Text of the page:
Today's fifth annual Boston Merry Christmas Caroling Mob is open to singers of all ages, beliefs, and abilities, says organizer Joel Sindelar. Lyrics and music will be provided. Carolers should meet at the Stony Brook T stop on the Orange Line (180 Lamartine St.) in Jamaica Plain at 4 p.m.; the group will start walking at 4:15 and end with a community potluck at 6 p.m. at Spontaneous Celebrations (45 Danforth St.) in JP. For more information, go to www.carolingmob.org.
For fledgling carolers who want to start their own groups, we asked Sindelar to share his suggestions for what to sing.
Favorites for caroling in large groups:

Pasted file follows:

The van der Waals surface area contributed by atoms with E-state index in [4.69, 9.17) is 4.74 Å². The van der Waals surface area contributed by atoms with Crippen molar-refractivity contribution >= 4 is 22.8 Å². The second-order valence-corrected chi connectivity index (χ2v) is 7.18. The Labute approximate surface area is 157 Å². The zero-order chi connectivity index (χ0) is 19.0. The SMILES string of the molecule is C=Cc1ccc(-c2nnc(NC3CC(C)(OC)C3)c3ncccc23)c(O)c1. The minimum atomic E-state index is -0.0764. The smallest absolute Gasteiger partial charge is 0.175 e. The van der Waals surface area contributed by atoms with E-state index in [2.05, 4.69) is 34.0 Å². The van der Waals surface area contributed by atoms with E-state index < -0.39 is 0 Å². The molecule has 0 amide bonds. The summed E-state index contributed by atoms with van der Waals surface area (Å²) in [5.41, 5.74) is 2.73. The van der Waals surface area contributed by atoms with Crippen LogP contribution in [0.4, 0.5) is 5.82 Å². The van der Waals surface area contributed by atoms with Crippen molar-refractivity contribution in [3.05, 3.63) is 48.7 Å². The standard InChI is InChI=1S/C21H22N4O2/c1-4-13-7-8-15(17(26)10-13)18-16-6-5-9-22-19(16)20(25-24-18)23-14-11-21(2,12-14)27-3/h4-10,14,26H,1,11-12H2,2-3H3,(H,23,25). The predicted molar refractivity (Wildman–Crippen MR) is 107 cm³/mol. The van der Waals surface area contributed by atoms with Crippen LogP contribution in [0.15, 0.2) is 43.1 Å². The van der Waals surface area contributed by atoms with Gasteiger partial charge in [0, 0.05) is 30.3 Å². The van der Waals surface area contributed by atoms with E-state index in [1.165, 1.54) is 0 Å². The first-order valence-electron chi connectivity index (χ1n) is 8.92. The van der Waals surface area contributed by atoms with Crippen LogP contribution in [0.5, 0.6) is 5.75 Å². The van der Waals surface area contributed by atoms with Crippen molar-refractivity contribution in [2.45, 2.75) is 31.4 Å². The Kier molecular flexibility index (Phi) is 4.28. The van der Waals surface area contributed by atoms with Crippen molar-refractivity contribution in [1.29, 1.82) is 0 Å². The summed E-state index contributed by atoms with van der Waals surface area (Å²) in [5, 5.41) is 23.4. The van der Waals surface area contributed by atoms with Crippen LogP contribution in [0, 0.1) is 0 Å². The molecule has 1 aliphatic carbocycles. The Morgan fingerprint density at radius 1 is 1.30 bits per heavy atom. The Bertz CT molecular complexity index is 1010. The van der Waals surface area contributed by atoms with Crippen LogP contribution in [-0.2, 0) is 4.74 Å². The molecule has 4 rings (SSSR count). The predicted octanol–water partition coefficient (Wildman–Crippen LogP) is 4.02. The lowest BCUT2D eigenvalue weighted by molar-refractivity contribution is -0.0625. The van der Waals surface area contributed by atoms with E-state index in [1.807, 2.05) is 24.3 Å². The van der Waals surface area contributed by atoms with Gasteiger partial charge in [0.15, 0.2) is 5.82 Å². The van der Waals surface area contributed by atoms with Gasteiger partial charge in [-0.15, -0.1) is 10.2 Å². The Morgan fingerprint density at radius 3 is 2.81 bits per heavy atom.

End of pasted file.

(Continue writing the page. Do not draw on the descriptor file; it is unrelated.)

"Joy to the World": "The harmonies sound really good with minimal practice."
"Dona Nobis Pacem": "Beautiful, classical round; great message of peace; unusual but still many people know it."
"Deck the Halls": "Merry, but not specifically religious."
"It Came Upon the Midnight Clear": "Really, really pretty tune and harmonies."
"Silent Night": "Emotionally embodies the love between mother and child in the music."
"I Heard the Bells on Christmas Day": "I resonate strongly with the words by Longfellow."
"The Angel Gabriel": "Beautiful, unusual French carol." (Sting did a good cover on "A Very Special Christmas").
"O Come, O Come, Emmanuel": "Beautiful in a Gregorian way, though pretty depressing."
"White Christmas" and "Let It Snow": "Favorite 'modern' songs, great jazz harmonies."
"We Three Kings": "Favorite gloomy character - see Balthazar's verse about 'sealed in a stone-cold tomb.' "